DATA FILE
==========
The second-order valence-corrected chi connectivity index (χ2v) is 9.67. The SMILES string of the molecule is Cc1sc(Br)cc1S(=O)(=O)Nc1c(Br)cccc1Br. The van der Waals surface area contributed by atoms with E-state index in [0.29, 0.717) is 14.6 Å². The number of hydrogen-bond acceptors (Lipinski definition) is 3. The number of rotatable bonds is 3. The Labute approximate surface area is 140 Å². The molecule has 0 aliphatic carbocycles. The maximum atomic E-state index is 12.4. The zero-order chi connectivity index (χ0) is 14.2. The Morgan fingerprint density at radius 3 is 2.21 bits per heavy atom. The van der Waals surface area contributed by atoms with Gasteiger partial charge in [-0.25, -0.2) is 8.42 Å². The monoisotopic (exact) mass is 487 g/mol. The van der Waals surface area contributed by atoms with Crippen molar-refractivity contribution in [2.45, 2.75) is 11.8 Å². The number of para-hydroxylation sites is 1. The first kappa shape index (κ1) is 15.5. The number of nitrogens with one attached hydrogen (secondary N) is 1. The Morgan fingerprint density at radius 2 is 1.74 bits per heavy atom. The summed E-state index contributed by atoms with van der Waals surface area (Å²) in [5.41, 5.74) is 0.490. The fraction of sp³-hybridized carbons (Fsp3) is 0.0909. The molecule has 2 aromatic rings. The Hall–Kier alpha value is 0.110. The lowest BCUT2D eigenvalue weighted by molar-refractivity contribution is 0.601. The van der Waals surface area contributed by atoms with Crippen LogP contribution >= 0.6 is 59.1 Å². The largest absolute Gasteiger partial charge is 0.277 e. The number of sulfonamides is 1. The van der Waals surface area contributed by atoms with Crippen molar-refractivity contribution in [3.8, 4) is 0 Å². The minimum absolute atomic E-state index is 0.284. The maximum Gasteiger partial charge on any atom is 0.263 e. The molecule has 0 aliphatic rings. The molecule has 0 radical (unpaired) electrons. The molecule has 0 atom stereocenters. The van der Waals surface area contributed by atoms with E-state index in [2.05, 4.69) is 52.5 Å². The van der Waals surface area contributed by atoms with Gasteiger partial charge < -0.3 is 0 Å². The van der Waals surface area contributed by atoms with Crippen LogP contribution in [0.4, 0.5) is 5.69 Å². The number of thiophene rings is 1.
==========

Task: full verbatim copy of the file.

The second-order valence-corrected chi connectivity index (χ2v) is 9.67. The SMILES string of the molecule is Cc1sc(Br)cc1S(=O)(=O)Nc1c(Br)cccc1Br. The van der Waals surface area contributed by atoms with E-state index in [0.29, 0.717) is 14.6 Å². The number of hydrogen-bond acceptors (Lipinski definition) is 3. The number of rotatable bonds is 3. The Labute approximate surface area is 140 Å². The molecule has 0 aliphatic carbocycles. The maximum atomic E-state index is 12.4. The zero-order chi connectivity index (χ0) is 14.2. The Morgan fingerprint density at radius 3 is 2.21 bits per heavy atom. The van der Waals surface area contributed by atoms with Gasteiger partial charge in [-0.25, -0.2) is 8.42 Å². The monoisotopic (exact) mass is 487 g/mol. The van der Waals surface area contributed by atoms with Crippen molar-refractivity contribution in [2.45, 2.75) is 11.8 Å². The number of para-hydroxylation sites is 1. The first kappa shape index (κ1) is 15.5. The number of nitrogens with one attached hydrogen (secondary N) is 1. The Morgan fingerprint density at radius 2 is 1.74 bits per heavy atom. The summed E-state index contributed by atoms with van der Waals surface area (Å²) in [5.41, 5.74) is 0.490. The fraction of sp³-hybridized carbons (Fsp3) is 0.0909. The molecule has 2 aromatic rings. The Hall–Kier alpha value is 0.110. The lowest BCUT2D eigenvalue weighted by molar-refractivity contribution is 0.601. The van der Waals surface area contributed by atoms with Crippen LogP contribution >= 0.6 is 59.1 Å². The largest absolute Gasteiger partial charge is 0.277 e. The number of sulfonamides is 1. The van der Waals surface area contributed by atoms with Crippen molar-refractivity contribution in [3.8, 4) is 0 Å². The minimum absolute atomic E-state index is 0.284. The maximum Gasteiger partial charge on any atom is 0.263 e. The molecule has 0 aliphatic rings. The molecule has 0 radical (unpaired) electrons. The molecule has 0 atom stereocenters. The van der Waals surface area contributed by atoms with E-state index in [2.05, 4.69) is 52.5 Å². The van der Waals surface area contributed by atoms with Gasteiger partial charge < -0.3 is 0 Å². The van der Waals surface area contributed by atoms with Crippen LogP contribution in [0.4, 0.5) is 5.69 Å². The number of thiophene rings is 1.